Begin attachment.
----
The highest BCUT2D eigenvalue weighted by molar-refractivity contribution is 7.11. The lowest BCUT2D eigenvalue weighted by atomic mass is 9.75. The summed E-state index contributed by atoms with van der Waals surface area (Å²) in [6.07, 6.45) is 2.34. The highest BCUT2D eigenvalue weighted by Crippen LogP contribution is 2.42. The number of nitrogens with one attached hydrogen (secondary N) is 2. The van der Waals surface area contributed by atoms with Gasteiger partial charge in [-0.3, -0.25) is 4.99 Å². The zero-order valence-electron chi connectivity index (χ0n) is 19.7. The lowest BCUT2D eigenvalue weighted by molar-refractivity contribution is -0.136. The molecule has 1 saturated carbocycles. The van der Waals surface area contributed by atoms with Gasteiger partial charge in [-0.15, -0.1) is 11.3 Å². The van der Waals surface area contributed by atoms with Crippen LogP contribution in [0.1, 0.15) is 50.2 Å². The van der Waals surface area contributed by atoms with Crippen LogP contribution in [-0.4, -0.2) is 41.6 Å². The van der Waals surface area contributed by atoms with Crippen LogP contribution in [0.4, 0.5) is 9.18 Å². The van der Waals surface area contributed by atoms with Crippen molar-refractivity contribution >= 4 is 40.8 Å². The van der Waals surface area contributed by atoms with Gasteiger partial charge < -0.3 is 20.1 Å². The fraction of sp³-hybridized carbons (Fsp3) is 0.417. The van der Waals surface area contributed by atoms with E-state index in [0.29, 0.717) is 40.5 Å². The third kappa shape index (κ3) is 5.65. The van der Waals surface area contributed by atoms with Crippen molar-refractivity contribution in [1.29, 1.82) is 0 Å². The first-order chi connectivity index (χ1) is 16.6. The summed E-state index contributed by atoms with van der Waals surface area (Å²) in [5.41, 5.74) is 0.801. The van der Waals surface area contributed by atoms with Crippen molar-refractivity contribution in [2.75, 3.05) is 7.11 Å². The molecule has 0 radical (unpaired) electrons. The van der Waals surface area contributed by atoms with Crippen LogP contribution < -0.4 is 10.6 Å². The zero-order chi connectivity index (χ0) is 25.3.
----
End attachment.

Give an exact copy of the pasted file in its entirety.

The highest BCUT2D eigenvalue weighted by molar-refractivity contribution is 7.11. The lowest BCUT2D eigenvalue weighted by atomic mass is 9.75. The summed E-state index contributed by atoms with van der Waals surface area (Å²) in [6.07, 6.45) is 2.34. The highest BCUT2D eigenvalue weighted by Crippen LogP contribution is 2.42. The number of nitrogens with one attached hydrogen (secondary N) is 2. The van der Waals surface area contributed by atoms with Gasteiger partial charge in [-0.3, -0.25) is 4.99 Å². The zero-order valence-electron chi connectivity index (χ0n) is 19.7. The lowest BCUT2D eigenvalue weighted by molar-refractivity contribution is -0.136. The molecule has 1 saturated carbocycles. The van der Waals surface area contributed by atoms with Gasteiger partial charge in [-0.15, -0.1) is 11.3 Å². The van der Waals surface area contributed by atoms with Crippen LogP contribution in [0.1, 0.15) is 50.2 Å². The van der Waals surface area contributed by atoms with Crippen LogP contribution in [-0.4, -0.2) is 41.6 Å². The van der Waals surface area contributed by atoms with Crippen LogP contribution in [0.4, 0.5) is 9.18 Å². The van der Waals surface area contributed by atoms with Crippen molar-refractivity contribution >= 4 is 40.8 Å². The van der Waals surface area contributed by atoms with Gasteiger partial charge < -0.3 is 20.1 Å². The fraction of sp³-hybridized carbons (Fsp3) is 0.417. The van der Waals surface area contributed by atoms with E-state index in [0.29, 0.717) is 40.5 Å². The third kappa shape index (κ3) is 5.65. The van der Waals surface area contributed by atoms with Crippen molar-refractivity contribution in [1.29, 1.82) is 0 Å². The first-order chi connectivity index (χ1) is 16.6. The summed E-state index contributed by atoms with van der Waals surface area (Å²) in [5.41, 5.74) is 0.801. The van der Waals surface area contributed by atoms with Crippen molar-refractivity contribution in [2.75, 3.05) is 7.11 Å². The molecule has 0 radical (unpaired) electrons. The van der Waals surface area contributed by atoms with Crippen LogP contribution < -0.4 is 10.6 Å². The zero-order chi connectivity index (χ0) is 25.3.